Mr. SCALISE. Before our committee just a few weeks ago, Louisiana's Department of Health and Hospital's Secretary, Secretary Levine, was testifying about exactly that problem about a Medicaid-type model being followed and used by Congress to replicate that throughout the country and the devastating impact it would have because, clearly, as you pointed out, there are serious drawbacks from having a Medicaid system. The lack of access to health care physicians is a big disincentive that many consumers would have if they found out that they were being shifted over to a system like Medicaid that's very broken right now, to have that system replicated for the entire country.
Again, I appreciate you pointing out these dangers, because before we go down that road, these are important things to lay out.
Somebody else that's going to help lay that out is our colleague, a doctor from Tennessee, Dr. ROE.
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Mr. SCALISE. The chart you showed gives us a good indication why we have the physician shortage in this country. It is a crisis in health care, and in part because of not only the high cost of medical education, but then when so many get out, they realize that these types of payment methodologies actually inhibit their ability to make that back and ultimately be able to pay back those student loans. And so these types of programs have very dangerous consequences that we're seeing today.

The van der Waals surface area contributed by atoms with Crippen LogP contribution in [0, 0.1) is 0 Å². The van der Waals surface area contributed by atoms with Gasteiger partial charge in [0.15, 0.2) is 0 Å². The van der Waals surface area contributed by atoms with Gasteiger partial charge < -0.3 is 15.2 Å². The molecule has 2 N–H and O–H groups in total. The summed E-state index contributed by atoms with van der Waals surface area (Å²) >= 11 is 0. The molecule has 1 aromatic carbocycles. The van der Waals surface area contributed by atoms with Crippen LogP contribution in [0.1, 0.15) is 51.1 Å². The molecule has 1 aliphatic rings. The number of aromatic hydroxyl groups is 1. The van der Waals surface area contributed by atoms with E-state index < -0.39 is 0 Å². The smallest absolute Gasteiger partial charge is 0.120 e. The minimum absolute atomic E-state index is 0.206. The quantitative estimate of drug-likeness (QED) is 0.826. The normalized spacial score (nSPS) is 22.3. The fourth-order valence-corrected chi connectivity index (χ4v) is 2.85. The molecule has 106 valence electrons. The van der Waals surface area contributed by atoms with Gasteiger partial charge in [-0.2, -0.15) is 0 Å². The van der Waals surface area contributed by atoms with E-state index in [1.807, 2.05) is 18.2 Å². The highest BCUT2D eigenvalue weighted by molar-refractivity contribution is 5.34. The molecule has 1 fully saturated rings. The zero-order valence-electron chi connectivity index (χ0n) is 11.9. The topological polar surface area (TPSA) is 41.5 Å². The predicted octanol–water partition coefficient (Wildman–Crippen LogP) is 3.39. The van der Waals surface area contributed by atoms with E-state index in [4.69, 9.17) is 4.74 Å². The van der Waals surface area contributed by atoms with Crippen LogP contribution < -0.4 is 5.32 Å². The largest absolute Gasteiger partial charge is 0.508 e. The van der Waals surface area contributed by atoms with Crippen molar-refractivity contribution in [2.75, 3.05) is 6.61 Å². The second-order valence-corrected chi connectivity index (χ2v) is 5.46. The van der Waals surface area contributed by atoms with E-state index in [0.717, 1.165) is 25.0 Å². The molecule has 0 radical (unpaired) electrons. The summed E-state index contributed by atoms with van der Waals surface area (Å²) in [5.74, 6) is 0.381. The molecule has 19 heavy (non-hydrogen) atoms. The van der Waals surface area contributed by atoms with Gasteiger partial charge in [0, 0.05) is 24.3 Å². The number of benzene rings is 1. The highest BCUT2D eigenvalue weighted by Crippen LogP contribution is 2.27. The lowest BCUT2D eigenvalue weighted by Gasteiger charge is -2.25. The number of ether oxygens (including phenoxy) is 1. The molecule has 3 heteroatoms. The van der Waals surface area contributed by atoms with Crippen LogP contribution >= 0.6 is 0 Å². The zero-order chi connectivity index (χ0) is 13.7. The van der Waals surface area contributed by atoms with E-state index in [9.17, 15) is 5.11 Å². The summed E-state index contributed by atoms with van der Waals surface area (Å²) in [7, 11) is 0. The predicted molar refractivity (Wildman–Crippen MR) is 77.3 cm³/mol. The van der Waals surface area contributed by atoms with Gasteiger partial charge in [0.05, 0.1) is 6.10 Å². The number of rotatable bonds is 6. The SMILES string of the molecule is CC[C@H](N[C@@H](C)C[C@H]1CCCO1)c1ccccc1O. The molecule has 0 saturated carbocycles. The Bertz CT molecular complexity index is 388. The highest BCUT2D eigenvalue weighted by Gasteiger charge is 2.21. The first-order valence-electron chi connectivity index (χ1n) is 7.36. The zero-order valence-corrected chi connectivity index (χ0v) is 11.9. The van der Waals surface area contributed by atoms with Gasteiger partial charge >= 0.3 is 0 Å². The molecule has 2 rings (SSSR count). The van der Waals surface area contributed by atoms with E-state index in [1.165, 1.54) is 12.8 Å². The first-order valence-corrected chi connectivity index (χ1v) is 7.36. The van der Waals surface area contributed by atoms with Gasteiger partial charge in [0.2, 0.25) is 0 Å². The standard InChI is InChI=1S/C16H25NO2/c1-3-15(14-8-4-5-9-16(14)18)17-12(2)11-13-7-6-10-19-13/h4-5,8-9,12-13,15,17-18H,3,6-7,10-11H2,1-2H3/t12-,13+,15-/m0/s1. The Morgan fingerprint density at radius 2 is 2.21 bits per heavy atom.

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Mr. SCALISE. And Dr. BROUN, I think the strength of the American system is the fact that the patient and the doctor, the two of them get to decide what their health care decision is going to be, not some outside party, some government bureaucrat like we saw in the stimulus plan where they set up this health care czar, literally a Federal bureaucrat that would be able to interfere with the relationship between the doctor and the patient. Definitely the wrong road to go. That is why I think it is so important that you are bringing up this point.
And I will yield for one moment.
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Mr. SCALISE. And reclaiming my time, that is why these policy changes can be so dangerous because they have serious ramifications if they are not done properly.
I want to go back for a moment to Dr. ROE before we wrap up with Dr. GINGREY.